By Janet Kim, MPH
Rushing around the office or at the shopping mall, tapping a pen on a table, finishing other people’s sentences, sighing repeatedly, slamming down the phone… people behave like this when they’re stressed. What’s worse is that this kind of stress is contagious — you can get so-called secondhand stress just being around people who are tightly wound.
“‘Secondhand stress’ is a stress response that is triggered by someone else’s behavior,” explained Jordan Friedman, MPH, stress management speaker, author and founder of.
We may be seeing the other person’s behavior as a threat to our environment, said Heidi Hanna, Ph.D., a fellow with the American Institute of Stress and author of the upcoming book Stressaholic: 5 Steps to Transform Your Relationship With Stress. “When we become aware of stress that others carry around us, it sends a very clear signal that we, too, should be worried,” she explained.
Behavior that begets secondhand stress, however, may not necessarily be inherently stressful.
“If I was on the phone with someone and I was having a conversation that was high volume but that wasn’t necessarily a confrontational phone conversation, it still could produce a stress response in those who are sitting around me,” Friedman said, adding that, “Secondhand stress can be produced by our interpretations of other people’s behaviors.”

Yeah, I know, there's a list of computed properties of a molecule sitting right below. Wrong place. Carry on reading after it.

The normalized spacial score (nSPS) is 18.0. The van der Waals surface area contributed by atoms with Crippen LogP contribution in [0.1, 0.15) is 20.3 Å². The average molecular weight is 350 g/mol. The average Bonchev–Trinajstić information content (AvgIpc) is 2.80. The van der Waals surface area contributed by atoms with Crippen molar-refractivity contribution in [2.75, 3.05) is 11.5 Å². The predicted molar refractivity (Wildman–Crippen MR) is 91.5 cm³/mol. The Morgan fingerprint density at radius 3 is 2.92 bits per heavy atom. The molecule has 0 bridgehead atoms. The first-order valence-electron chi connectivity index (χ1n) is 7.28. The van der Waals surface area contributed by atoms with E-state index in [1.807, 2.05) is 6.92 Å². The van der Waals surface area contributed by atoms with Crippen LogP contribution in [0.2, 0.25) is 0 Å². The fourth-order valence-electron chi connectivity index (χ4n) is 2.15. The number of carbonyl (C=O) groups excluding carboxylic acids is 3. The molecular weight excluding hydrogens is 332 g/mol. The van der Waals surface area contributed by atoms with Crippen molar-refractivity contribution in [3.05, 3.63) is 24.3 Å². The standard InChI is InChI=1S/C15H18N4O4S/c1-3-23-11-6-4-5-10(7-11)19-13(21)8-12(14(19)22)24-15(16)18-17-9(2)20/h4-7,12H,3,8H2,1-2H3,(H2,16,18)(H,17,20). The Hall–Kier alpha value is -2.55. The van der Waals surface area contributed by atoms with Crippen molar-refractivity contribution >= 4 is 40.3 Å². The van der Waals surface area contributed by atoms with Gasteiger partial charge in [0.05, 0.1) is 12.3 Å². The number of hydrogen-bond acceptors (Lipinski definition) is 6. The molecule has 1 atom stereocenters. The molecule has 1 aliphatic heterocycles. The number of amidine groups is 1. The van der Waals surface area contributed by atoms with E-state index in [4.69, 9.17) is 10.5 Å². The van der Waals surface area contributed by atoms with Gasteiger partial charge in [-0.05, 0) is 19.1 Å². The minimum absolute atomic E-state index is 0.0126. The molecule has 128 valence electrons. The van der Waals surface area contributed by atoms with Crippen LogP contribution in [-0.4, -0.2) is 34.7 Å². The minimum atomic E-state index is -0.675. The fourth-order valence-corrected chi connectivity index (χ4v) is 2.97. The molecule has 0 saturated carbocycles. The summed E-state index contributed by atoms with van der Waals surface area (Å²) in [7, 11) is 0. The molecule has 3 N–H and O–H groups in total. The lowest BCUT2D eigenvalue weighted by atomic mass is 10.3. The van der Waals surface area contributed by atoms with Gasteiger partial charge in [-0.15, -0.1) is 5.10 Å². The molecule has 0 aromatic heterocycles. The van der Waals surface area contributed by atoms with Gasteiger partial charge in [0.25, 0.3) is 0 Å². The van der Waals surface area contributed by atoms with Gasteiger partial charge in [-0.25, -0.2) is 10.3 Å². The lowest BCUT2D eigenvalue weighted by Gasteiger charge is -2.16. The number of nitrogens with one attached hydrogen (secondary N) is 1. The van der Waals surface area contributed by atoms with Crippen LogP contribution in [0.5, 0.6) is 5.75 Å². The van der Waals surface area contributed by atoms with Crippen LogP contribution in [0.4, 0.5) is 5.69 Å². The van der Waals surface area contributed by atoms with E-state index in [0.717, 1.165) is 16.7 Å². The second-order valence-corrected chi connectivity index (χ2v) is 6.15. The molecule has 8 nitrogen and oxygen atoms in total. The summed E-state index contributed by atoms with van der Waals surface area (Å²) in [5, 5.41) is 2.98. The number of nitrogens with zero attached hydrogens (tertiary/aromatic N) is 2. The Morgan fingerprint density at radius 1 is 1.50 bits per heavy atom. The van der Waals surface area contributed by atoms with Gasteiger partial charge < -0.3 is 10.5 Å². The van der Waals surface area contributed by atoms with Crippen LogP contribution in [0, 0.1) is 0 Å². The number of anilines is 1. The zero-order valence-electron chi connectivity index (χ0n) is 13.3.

The Family Stress Trap
Families are certainly not immune to secondhand stress. Parents get overwhelmed by how much they have to do and transmit stress to their kids and partners.
“Stress fuels forgetfulness,” noted Friedman, and parents “fly out of the house without remembering to ask [their spouse] to pick up the kids at 5 p.m.” The time comes and goes, and the kids are left stranded in the rain with no way home. “So, your secondhand stress early in the morning winds up soaking your kids, stressing your spouse who can’t find them, and giving you even more stress because you let your angry family down,” he said.
When parents seem too busy, secondhand stress also stops their kids from saying what’s on their minds because they feel their problems pale in comparison.
“Communication of our feelings is key to stress relief, but secondhand stress often prevents that communication from happening when it’s most needed,” Friedman explained.